A food security crisis stoked by the Ukraine war is set to push more people to flee their homes in poorer countries, driving record levels of global displacement even higher, the head of the U.N. refugee agency (UNHCR) said.
A report by the U.N. body showed on Thursday that some 89.3 million people were forcibly displaced worldwide as a result of persecution, conflict, abuse and violence at the end of 2021. Since then, millions more have fled Ukraine or been displaced within its borders, with price hikes linked to blocked grain exports set to stoke more displacement elsewhere.
“If you have a food crisis on top of everything I have described – war, human rights, climate — it will just accelerate the trends I’ve described in this report,” Filippo Grandi told journalists this week, describing the figures as “staggering.”
“Clearly the impact if this is not resolved quickly will be pretty devastating.” Already, more people were fleeing as a result of price hikes and violent insurgencies in Africa’s Sahel region, he said.
Overall, the number of displaced has increased every year over the past decade, the UNHCR report says. It is now more than double the 42.7 million people displaced in 2012.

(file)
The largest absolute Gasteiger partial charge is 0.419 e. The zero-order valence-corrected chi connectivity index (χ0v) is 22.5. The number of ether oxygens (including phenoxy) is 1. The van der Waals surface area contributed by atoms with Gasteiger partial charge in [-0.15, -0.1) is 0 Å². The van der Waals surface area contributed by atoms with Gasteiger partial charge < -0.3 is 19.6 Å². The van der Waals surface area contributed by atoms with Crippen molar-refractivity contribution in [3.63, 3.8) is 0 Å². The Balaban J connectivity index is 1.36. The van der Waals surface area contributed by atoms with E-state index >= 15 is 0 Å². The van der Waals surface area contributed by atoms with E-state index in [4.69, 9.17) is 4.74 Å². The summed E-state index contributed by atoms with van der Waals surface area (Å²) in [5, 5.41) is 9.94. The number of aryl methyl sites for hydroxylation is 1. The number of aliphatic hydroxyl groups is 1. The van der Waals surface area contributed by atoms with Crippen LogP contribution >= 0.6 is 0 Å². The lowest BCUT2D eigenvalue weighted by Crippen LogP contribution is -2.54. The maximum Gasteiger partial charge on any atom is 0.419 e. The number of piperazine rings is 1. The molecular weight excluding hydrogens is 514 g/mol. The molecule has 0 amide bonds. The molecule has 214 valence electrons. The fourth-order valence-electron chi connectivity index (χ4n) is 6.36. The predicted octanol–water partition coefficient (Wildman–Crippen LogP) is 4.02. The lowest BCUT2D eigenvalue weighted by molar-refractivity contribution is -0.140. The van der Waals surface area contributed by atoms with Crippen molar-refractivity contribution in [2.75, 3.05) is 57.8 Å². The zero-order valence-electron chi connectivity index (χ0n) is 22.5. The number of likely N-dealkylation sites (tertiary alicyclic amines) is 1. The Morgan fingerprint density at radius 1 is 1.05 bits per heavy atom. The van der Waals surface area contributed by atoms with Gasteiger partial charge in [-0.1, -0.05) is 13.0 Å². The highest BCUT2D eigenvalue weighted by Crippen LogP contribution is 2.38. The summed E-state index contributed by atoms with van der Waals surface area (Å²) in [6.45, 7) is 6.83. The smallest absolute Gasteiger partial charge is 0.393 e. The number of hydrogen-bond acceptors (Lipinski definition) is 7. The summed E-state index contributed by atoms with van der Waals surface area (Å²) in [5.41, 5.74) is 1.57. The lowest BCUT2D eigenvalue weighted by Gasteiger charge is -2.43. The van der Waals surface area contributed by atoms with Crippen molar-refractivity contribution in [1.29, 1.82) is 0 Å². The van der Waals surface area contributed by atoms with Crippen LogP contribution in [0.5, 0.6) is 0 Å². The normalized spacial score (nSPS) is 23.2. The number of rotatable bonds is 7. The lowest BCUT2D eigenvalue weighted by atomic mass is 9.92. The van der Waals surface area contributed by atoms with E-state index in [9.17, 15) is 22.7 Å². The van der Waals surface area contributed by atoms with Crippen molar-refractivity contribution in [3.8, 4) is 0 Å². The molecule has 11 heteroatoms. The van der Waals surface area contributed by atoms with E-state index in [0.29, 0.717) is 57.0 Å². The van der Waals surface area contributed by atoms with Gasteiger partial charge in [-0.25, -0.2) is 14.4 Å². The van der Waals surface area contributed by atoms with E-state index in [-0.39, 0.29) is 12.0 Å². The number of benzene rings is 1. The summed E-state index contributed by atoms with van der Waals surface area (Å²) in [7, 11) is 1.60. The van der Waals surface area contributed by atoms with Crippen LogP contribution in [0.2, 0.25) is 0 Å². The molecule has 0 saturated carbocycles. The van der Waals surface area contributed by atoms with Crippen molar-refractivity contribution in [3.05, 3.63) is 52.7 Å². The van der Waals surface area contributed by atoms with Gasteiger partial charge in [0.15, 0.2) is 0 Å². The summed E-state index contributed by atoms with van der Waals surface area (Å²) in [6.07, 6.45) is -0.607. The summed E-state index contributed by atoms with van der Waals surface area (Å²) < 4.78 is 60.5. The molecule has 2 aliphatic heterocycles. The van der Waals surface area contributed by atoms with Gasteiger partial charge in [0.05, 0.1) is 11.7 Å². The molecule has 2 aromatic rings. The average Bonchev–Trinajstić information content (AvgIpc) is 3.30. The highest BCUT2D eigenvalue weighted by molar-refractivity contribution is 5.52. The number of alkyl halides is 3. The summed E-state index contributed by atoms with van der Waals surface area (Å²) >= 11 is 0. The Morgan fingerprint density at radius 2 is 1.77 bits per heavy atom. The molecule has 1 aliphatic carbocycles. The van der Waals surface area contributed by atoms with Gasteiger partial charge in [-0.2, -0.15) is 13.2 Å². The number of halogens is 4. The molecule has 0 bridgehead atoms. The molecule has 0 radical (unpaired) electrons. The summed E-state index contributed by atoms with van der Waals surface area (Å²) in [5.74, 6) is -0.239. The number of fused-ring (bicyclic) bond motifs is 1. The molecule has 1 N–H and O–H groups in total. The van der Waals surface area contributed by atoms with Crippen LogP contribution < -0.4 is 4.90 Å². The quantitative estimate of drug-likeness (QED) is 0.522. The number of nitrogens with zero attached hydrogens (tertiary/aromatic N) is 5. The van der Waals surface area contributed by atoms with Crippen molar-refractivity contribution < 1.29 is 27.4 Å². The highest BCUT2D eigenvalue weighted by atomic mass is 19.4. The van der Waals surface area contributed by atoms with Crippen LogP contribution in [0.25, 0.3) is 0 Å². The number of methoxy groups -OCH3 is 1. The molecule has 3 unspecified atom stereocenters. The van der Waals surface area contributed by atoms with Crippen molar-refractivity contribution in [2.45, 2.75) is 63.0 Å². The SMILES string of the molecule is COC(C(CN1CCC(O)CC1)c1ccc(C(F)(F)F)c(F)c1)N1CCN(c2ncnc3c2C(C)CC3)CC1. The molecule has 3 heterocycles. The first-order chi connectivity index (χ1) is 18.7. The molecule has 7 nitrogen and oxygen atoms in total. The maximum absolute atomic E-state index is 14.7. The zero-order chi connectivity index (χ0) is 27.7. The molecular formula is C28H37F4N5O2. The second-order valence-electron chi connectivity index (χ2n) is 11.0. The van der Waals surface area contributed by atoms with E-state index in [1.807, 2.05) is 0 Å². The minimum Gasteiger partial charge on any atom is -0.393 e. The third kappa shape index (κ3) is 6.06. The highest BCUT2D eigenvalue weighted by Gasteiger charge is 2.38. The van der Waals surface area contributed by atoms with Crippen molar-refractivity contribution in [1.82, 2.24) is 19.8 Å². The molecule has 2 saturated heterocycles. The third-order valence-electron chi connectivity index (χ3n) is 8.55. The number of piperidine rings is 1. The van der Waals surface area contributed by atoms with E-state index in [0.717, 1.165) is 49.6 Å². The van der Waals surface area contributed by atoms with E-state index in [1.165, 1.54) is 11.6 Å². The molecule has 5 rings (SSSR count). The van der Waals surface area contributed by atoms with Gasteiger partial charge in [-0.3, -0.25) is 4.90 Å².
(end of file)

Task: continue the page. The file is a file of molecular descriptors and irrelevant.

Grandi also criticized what he called a “monopoly” of resources given to Ukraine whereas other programs to help the displaced were underfunded.
“Ukraine should not make us forget other crises,” he said, mentioning a two-year-old conflict in Ethiopia and a drought in the Horn of Africa.
The European Union’s response to refugee crises has been “unequal,” Grandi added. He compared the bickering between states over taking in small groups of migrants crossing the Mediterranean by boat with EU countries’ generosity with Ukrainian refugees since Russia’s invasion in February.
“Certainly it proves an important point: responding to refugee influxes, to the arrival of desperate people on the shores or borders of rich countries is not unmanageable,” he said. The report says that low-and-middle income countries hosted 83% of the world’s refugees at the end of 2021.
(additional reporting by Wendell Roelf; Editing by Toby Chopra)